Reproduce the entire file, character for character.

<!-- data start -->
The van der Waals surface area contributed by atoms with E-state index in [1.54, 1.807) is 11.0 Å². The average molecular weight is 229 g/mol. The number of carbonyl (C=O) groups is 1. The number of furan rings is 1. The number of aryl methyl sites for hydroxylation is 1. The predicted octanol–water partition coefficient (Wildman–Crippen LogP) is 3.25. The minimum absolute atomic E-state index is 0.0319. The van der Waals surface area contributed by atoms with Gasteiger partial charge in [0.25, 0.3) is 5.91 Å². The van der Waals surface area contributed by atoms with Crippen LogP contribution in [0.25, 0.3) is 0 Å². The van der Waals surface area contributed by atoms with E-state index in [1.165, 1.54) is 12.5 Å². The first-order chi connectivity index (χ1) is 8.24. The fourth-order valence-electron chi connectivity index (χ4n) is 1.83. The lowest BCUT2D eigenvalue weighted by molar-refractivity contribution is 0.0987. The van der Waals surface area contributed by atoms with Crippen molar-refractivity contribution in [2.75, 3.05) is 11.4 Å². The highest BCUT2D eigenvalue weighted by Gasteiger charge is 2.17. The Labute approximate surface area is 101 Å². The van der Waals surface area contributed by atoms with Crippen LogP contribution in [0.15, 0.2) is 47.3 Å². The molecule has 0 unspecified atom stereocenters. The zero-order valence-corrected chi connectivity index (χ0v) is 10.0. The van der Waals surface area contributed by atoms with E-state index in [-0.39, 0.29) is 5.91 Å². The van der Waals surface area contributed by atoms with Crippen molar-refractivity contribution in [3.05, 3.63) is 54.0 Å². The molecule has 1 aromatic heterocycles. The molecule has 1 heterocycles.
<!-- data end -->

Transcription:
The van der Waals surface area contributed by atoms with E-state index in [1.54, 1.807) is 11.0 Å². The average molecular weight is 229 g/mol. The number of carbonyl (C=O) groups is 1. The number of furan rings is 1. The number of aryl methyl sites for hydroxylation is 1. The predicted octanol–water partition coefficient (Wildman–Crippen LogP) is 3.25. The minimum absolute atomic E-state index is 0.0319. The van der Waals surface area contributed by atoms with Gasteiger partial charge in [0.25, 0.3) is 5.91 Å². The van der Waals surface area contributed by atoms with Crippen LogP contribution in [0.25, 0.3) is 0 Å². The van der Waals surface area contributed by atoms with E-state index in [1.165, 1.54) is 12.5 Å². The first-order chi connectivity index (χ1) is 8.24. The fourth-order valence-electron chi connectivity index (χ4n) is 1.83. The lowest BCUT2D eigenvalue weighted by molar-refractivity contribution is 0.0987. The van der Waals surface area contributed by atoms with Crippen molar-refractivity contribution in [2.75, 3.05) is 11.4 Å². The highest BCUT2D eigenvalue weighted by Gasteiger charge is 2.17. The Labute approximate surface area is 101 Å². The van der Waals surface area contributed by atoms with Crippen LogP contribution in [0.15, 0.2) is 47.3 Å². The molecule has 0 unspecified atom stereocenters. The zero-order valence-corrected chi connectivity index (χ0v) is 10.0. The van der Waals surface area contributed by atoms with E-state index in [-0.39, 0.29) is 5.91 Å². The van der Waals surface area contributed by atoms with Crippen molar-refractivity contribution in [3.05, 3.63) is 54.0 Å². The molecule has 1 aromatic heterocycles. The molecule has 1 heterocycles.